High temperature photoelectron emission and surface photovoltage in semiconducting diamond

G. T. Williams, S. P. Cooil, O. R. Roberts, S. Evans, D. P. Langstaff, D. A. Evans

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A non-equilibrium photovoltage is generated in semiconducting diamond at above-ambient temperatures during x-ray and UV illumination that is sensitive to surface conductivity. The H-termination of a moderately doped p-type diamond (111) surface sustains a surface photovoltage up to 700K, while the clean (21) reconstructed surface is not as severely affected. The flat-band C 1s binding energy is determined from 300K measurement to be 283.87 eV. The true value for the H-terminated surface, determined from high temperature measurement, is (285.260.1) eV, corresponding to a valence band maximum lying 1.6 eV below the Fermi level. This is similar to that of the reconstructed (21) surface, although this surface shows a wider spread of binding energy between 285.2 and 285.4 eV. Photovoltage quantification and correction are enabled by real-time photoelectron spectroscopy applied during annealing cycles between 300K and 1200K. A model is presented that accounts for the measured surface photovoltage in terms of a temperature-dependent resistance. A large, high temperature photovoltage that is sensitive to surface conductivity and photon flux suggests a new way to use moderately B-doped diamond in voltage-based sensing devices.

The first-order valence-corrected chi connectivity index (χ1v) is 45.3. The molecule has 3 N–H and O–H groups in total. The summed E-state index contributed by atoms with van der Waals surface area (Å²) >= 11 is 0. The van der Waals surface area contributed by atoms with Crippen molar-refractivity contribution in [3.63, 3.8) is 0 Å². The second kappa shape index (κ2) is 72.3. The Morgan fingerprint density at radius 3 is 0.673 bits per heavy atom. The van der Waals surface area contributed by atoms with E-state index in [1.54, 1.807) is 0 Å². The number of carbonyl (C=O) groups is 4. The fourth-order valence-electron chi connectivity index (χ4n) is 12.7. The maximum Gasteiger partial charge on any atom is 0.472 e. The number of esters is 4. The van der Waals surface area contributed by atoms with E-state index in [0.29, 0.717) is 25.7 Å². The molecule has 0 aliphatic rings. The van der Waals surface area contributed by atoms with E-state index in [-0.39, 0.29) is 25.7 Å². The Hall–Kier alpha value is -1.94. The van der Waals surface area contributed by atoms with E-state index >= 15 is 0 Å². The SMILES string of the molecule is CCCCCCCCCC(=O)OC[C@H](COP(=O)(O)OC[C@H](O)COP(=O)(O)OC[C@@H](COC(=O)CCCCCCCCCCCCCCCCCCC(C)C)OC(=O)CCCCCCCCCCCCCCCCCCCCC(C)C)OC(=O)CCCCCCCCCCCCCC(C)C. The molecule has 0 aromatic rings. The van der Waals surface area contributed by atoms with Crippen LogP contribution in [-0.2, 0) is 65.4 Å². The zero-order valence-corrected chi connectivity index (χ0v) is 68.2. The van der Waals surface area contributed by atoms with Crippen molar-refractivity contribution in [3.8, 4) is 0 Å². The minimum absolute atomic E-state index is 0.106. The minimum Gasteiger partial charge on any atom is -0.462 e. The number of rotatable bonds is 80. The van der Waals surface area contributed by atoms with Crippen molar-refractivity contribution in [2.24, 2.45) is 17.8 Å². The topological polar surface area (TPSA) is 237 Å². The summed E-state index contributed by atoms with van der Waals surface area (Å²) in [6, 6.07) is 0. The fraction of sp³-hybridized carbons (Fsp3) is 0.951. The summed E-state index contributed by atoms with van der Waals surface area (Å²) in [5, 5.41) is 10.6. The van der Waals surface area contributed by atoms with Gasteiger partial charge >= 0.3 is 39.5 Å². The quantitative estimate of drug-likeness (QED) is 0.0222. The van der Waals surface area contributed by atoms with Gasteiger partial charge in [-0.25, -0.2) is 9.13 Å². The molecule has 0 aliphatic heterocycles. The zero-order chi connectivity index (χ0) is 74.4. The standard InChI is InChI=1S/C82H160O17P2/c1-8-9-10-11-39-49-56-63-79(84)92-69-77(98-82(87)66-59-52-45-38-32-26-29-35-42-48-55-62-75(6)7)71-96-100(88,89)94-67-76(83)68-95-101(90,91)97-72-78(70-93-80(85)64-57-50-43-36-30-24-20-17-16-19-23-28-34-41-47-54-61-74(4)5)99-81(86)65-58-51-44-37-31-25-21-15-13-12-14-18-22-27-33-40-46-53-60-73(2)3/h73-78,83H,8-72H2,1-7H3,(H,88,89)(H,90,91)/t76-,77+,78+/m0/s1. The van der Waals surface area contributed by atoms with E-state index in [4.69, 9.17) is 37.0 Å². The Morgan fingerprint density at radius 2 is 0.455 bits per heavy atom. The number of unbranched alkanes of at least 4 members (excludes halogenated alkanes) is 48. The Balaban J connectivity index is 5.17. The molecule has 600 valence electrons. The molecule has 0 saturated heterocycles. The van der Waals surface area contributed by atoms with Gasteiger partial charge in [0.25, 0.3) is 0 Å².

Original languageEnglish
Article number061602
Number of pages4
JournalApplied Physics Letters
Issue number6
Publication statusPublished - 13 Aug 2014


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